i presume this should be Sin^-1[sin(11pi/14)]Sin^-1(sin11(pi)/14)
short answer, if you sign something, and then take the sin^-1 of the answer, you just get back the original something you started with. obvious huh?
so Sin^-1[sin(11pi/14)] = 11pi/14 ........without working anything out! trick question, boy they are sly.
if you don't what i said before, i'll prove it
let's say we had sin^-1(sinx) = y
=> sinx = siny
=> x = y
so the original thing we applied sine to is the answer
same thing: Cos^-1[Cos(7(pi)/5)] = 7pi/5Cos^-1[Cos(7(pi)/5)]
this question is a little more interesting. let's start by following the hint.Sin[2csc^-1(5/3)] Hint: Let csc^-1(5/3) = theta, then use the appropriate double angle formula.
i don't know how to type theta, so let's just call it x
let csc^-1(5/3) = x
so Sin[2csc^-1(5/3)] = sin(2x) = sinxcosx + sinxcosx = 2sinxcosx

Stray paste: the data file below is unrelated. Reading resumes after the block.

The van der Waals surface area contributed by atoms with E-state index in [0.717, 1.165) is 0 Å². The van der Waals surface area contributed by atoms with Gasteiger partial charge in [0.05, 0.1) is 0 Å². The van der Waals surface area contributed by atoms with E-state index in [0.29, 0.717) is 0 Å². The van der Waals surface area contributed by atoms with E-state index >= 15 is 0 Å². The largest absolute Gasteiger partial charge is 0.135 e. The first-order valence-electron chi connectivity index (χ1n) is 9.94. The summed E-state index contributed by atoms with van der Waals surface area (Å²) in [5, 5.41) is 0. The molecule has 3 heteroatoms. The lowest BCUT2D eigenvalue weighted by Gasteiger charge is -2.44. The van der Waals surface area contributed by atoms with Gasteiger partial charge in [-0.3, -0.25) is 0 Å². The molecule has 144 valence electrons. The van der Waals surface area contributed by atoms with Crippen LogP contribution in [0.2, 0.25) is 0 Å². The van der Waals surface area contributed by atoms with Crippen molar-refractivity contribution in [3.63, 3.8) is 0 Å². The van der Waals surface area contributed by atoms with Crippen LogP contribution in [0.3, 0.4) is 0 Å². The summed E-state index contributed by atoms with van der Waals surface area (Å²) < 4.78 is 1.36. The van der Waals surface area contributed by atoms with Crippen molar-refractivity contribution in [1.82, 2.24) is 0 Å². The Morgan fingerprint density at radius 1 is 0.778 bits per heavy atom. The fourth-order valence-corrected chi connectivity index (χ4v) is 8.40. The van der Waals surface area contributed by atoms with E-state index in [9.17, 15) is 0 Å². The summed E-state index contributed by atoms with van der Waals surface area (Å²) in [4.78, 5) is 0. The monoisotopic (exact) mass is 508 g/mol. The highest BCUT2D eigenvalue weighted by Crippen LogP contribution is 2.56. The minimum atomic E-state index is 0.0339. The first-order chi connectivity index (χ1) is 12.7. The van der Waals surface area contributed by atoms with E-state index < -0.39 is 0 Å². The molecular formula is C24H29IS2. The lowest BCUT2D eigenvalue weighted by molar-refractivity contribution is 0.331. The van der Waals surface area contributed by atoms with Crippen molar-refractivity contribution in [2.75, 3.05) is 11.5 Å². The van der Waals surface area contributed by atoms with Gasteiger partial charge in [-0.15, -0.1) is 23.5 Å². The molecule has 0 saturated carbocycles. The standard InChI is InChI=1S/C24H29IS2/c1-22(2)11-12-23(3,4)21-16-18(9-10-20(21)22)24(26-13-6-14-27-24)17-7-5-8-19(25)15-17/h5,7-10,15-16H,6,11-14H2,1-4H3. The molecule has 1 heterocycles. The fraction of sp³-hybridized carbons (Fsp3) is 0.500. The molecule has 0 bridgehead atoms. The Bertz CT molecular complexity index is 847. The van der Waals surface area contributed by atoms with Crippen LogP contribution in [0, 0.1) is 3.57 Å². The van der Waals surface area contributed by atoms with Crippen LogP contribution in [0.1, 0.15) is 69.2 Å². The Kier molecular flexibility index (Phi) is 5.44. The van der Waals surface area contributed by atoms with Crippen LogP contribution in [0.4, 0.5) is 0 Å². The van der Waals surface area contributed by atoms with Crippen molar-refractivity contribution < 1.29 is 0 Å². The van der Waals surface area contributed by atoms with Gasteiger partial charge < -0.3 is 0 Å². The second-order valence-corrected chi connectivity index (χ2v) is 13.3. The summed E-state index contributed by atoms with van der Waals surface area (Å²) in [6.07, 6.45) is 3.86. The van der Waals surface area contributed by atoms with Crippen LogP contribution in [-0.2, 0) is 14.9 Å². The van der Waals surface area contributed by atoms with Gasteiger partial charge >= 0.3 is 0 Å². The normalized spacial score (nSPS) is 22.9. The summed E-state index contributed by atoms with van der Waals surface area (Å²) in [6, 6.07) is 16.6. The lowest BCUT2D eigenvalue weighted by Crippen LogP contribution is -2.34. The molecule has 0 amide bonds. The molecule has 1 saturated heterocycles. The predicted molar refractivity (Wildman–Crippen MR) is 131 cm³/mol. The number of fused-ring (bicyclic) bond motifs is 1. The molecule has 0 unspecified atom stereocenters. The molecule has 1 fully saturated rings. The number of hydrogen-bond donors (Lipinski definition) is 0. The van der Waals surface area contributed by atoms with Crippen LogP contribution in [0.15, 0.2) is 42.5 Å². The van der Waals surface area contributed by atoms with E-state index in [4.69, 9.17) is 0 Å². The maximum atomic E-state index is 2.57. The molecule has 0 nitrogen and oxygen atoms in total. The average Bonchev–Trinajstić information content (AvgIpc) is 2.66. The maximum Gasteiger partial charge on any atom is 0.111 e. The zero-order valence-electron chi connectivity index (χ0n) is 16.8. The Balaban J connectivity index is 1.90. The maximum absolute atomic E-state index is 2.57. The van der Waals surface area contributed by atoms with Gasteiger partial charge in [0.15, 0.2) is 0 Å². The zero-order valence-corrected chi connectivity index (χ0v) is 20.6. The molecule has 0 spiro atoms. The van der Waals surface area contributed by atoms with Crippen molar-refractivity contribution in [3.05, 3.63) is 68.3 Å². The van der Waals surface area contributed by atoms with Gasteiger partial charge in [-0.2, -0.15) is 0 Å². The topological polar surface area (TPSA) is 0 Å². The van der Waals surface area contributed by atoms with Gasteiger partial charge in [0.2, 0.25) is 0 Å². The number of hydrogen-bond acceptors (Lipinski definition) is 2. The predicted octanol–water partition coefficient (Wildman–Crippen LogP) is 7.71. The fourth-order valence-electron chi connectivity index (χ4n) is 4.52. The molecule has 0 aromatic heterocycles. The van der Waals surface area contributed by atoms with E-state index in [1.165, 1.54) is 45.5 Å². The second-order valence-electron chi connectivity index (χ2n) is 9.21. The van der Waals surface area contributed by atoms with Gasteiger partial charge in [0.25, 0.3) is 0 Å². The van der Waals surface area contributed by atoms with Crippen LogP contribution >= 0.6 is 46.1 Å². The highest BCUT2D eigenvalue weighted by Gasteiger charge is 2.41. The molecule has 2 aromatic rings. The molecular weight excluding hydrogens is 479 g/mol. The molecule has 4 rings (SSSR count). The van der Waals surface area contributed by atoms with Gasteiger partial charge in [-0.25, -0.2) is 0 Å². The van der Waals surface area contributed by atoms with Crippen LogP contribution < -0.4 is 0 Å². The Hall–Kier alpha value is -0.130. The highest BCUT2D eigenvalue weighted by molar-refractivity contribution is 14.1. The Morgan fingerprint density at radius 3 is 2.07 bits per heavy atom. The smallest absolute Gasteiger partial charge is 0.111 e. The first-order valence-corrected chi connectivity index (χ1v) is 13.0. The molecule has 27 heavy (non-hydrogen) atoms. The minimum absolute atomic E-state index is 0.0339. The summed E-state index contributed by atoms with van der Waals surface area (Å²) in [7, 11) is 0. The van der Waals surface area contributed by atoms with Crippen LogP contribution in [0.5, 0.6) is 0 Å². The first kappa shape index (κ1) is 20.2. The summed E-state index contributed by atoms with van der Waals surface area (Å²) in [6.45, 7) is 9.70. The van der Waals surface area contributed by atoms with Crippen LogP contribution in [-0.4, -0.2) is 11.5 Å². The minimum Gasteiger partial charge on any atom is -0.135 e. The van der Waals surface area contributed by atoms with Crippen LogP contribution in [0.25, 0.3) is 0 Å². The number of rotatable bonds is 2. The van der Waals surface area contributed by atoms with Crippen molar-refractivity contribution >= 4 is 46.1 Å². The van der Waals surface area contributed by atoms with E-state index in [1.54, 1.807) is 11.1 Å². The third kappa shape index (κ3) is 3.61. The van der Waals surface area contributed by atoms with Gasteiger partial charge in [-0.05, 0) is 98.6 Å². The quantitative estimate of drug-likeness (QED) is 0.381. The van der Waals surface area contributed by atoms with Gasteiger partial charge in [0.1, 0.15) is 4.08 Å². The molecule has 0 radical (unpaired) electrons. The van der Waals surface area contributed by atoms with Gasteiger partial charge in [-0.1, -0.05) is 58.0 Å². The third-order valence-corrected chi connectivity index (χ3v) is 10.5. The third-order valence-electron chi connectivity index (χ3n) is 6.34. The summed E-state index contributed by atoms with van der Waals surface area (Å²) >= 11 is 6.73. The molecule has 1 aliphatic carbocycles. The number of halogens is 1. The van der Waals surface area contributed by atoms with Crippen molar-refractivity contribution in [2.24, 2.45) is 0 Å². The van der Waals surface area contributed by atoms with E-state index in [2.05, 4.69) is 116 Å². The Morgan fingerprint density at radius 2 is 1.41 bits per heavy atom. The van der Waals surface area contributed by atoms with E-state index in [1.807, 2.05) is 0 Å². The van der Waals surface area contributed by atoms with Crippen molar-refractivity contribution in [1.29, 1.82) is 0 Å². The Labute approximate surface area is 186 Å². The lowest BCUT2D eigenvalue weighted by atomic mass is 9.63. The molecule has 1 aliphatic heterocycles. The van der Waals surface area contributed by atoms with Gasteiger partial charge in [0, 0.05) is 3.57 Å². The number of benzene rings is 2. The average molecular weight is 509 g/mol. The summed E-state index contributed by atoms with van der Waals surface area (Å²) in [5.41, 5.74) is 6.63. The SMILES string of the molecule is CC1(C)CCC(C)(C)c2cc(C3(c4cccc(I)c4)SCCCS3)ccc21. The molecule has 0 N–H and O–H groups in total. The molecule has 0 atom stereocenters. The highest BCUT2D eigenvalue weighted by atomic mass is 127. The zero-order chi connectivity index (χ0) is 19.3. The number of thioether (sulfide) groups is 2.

and they expected this to make it easier?! oh, but it is easier. let's examine csc^-1(5/3) a bit more
let csc^-1(5/3) = y
=> 5/3 = csc(y)
=> 5/3 = 1/sin(y) ..........this is a trig identity
=> 3/5 = sin(y) .............i took the inverse of both sides
=> sin^-1(3/5) = y
so we see that csc^-1(5/3) = sin^-1(3/5)
Aha. we have a sin^-1 translation of our guy, so we know what sinx is right off the bat (see the trick in the previous questions). now all that's left is to find cosx.
we had x = csc^-1(5/3) = sin^-1(3/5)
so cosx = cos[sin^-1(3/5)], now let's examine sin^-1(3/5)
let sin^-1(3/5) = z
=> 3/5 = sin(z)
now recall that sin^2(z) + cos^2(z) = 1
=> (3/5)^2 + cos^2(z) = 1
=> cos^2(z) = 1 - (3/5)^2 = 16/25
=> cos(z) = sqrt(16/25) = 4/5
so we have cos(z) = 4/5
=> cos^-1(4/5) = z ..............but wait! sin^-1(3/5) = z
so sin^-1(3/5) = cos^-1(4/5)
so cos[sin^-1(3/5)] = cos(cos^-1(4/5)) = 4/5 ....remember the trick
(note, we could also find out what cosx is by using a right-triangle, see diagram below)
sin(2x) = 2sinxcosx
this problem was very involved, if you didnt get it the first time around, go over it, it's really simple when you see how to use the trick.